Almost all of this was gone by the end of the series. In later seasons, 8 and 9 especially, Elaine was a changed woman, so changed that in my earliest memories of watching the show (which, admittedly, was when my mother had it on after I got home from grade school) I wondered if it was the same actress playing her. In these years, Elaine shed the vintage suits, the big white socks, and the half-up hairdo. Retro was out, curls worn down and then-modern business suits were in. But what she gained in ‘90s chic, she lost in any pretense of civic responsibility. There was no more concern for recycling, no more stabs at charitable efforts, and no more perky, cutesy demeanor. Instead, there was an openly cynical and bitter human being. Despite winning an editing position with the J. Peterman Company – even running it for a brief time – Elaine was unhappy in her work and her personal life. She finally managed a long-term relationship with David Puddy (Patrick Warburton), but she didn’t like him very much, and she was outspoken in her disdain for her circle of friends.
To some extent, this was a natural evolution; except, arguably, for Kramer, all the cast became more selfish and unhappy as the series went on. But it was partly a consequence of Larry David leaving the show after Season 7. Speaking about “The Bizarro Jerry” episode of Season 8 for the DVD, writer David Mandel acknowledged that “if you look a little bit at how I think we wrote Elaine after Larry left, there was a real sense of her always trying to look beyond.” This notion of her seeking a way out of the foursome created a new contrast between her and the boys; for all their misery, they were more or less content to be where they were, and she wasn’t. And with Seinfeld taking a turn toward more surreal physical comedy in the last two seasons, Elaine’s cynicism injected some acerbic bite into a sillier period of the show.
But the cost of this shift was the contrast within the character. Elaine no longer had a self-image to be punctured; she knew she was miserable in the eighth and ninth seasons, and she seemed to know she wasn’t a good person; her storyline in “The Chicken Roaster” saw her treating the Peterman expense account as her own private line of credit without thought. Pulling her in this direction also created some redundancy among the main cast. There was already a miserable white-collar worker who felt screwed over by life; that was George. There was already a detached, deadpan observer ready to cut down anyone; that was Jerry. Elaine escaped having to double up on any of Kramer’s traits, but in becoming so much more like the other two, nearly every quality that distinguished her except her gender was shed. A desire for escape wasn’t a strong enough replacement to make up for that, and the degree of disenchantment with her life made it hard to believe Elaine wouldn’t just leave. Life on her own might be full of neurotic and self-defeating episodes, but why should she keep coming by Jerry’s apartment to get involved with three schmucks she wanted to get away from? Seinfeld wasn’t the first or the last sitcom to take shots at its group dynamic in later seasons, and I’ve yet to see the show where that instinct didn’t weaken or critically damage the premise behind the main cast being together. With how far Elaine was pushed, it’s a credit to the writers’ talent that the recharacterization didn’t wreak full-blown havoc.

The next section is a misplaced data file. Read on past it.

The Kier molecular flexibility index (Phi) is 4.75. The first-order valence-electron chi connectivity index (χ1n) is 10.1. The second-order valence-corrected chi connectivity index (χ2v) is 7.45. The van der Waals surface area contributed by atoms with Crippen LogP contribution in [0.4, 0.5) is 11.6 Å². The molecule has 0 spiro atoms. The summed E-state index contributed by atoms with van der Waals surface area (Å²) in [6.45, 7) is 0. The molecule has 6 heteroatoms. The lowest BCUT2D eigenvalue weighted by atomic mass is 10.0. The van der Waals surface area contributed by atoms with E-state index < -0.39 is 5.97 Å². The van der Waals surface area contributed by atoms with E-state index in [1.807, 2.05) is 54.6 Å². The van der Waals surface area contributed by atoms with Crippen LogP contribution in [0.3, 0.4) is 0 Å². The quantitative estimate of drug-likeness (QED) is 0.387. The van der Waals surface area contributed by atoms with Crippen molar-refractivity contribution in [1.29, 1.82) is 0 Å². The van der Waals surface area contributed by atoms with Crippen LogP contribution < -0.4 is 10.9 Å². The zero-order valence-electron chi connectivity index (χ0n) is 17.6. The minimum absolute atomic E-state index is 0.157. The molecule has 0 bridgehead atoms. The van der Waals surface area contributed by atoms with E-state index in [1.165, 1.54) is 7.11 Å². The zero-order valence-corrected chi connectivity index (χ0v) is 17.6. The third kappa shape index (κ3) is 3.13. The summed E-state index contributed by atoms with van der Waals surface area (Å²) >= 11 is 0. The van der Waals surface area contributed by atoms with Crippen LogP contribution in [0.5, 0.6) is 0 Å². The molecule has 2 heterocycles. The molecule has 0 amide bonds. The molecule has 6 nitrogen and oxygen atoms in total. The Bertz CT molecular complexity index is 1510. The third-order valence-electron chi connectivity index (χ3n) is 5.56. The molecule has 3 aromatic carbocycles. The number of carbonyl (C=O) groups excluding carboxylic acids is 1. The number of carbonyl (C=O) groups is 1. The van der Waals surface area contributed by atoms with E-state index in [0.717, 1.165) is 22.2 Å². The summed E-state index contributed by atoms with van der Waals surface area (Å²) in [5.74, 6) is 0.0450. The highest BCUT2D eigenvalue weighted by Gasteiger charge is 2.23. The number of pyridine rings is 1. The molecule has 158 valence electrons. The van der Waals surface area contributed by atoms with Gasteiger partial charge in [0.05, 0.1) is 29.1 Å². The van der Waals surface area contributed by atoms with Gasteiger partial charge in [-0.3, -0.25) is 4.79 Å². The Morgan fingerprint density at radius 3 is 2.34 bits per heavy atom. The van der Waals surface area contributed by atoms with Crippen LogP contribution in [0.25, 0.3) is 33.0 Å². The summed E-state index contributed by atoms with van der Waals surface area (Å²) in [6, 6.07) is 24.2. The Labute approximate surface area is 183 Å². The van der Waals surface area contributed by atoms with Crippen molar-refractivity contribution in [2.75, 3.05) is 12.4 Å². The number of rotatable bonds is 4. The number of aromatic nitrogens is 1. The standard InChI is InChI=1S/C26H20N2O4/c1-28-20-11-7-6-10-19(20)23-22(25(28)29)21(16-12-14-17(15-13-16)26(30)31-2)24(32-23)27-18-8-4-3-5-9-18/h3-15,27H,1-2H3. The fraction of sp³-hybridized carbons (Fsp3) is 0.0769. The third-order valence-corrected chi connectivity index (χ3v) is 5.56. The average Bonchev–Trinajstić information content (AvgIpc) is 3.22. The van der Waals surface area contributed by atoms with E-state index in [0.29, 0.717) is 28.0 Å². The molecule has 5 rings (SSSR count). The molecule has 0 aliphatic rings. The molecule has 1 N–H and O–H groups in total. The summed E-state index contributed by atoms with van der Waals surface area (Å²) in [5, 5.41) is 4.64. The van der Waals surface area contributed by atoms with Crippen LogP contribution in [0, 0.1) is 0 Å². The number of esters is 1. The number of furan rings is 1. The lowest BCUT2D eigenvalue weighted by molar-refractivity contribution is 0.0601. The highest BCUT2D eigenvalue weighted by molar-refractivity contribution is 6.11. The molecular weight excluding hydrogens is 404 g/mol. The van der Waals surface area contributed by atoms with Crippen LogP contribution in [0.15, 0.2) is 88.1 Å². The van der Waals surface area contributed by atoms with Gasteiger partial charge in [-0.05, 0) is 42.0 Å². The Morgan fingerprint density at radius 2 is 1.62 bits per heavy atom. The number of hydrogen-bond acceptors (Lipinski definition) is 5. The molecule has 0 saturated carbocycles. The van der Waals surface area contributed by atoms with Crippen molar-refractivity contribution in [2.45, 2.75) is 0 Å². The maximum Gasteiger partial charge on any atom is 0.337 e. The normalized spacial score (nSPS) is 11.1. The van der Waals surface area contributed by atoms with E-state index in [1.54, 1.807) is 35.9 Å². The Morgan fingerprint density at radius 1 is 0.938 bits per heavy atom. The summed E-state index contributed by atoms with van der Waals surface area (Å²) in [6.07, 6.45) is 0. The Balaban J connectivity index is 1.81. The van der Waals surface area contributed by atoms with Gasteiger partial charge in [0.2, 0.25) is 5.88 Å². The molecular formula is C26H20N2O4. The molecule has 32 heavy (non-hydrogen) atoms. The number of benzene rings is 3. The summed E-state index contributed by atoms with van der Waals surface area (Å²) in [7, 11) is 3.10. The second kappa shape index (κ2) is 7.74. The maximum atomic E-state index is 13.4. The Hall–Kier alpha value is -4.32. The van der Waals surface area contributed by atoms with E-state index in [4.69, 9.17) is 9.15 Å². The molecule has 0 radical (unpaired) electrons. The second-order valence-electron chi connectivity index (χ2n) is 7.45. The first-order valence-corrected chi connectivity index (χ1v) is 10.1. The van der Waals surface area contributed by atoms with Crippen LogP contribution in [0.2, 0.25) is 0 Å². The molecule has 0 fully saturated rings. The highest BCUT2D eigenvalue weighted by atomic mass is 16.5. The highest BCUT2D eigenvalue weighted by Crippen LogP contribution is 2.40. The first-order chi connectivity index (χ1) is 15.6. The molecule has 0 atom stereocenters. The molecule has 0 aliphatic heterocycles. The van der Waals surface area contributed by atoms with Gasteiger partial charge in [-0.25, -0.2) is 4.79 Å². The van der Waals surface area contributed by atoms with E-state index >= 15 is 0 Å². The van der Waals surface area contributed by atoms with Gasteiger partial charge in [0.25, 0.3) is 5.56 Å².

I can’t say these changes didn’t have their rewards. “The Bizarro Jerry” is one of the best episodes in Seinfeld’s run, and Elaine’s seizing an opportunity for another circle of friends made for a great one-time storyline. While everyone remembers late-series Elaine for “The Little Kicks,” funnier to me in that episode was her misreading George’s effect on her staff, the constant insults she cooks up while trying to keep him away, and the physical altercation she gets into with George’s father Frank (Jerry Stiller) at the police station. The unstable but persistent romance with Puddy was a fresh area for Dreyfus to play to (and gave Warburton plenty of space to bring the house down). But Puddy was the exception; the rest of the changes to Elaine worked for this or that individual episode, but they didn’t allow for the same sort of sustainable character and superficially lustrous distinction that the earlier conception of Elaine gave the series. It wasn’t a fatal blow to her or to Seinfeld, but in revisiting the show now, that luster is missed in the final innings.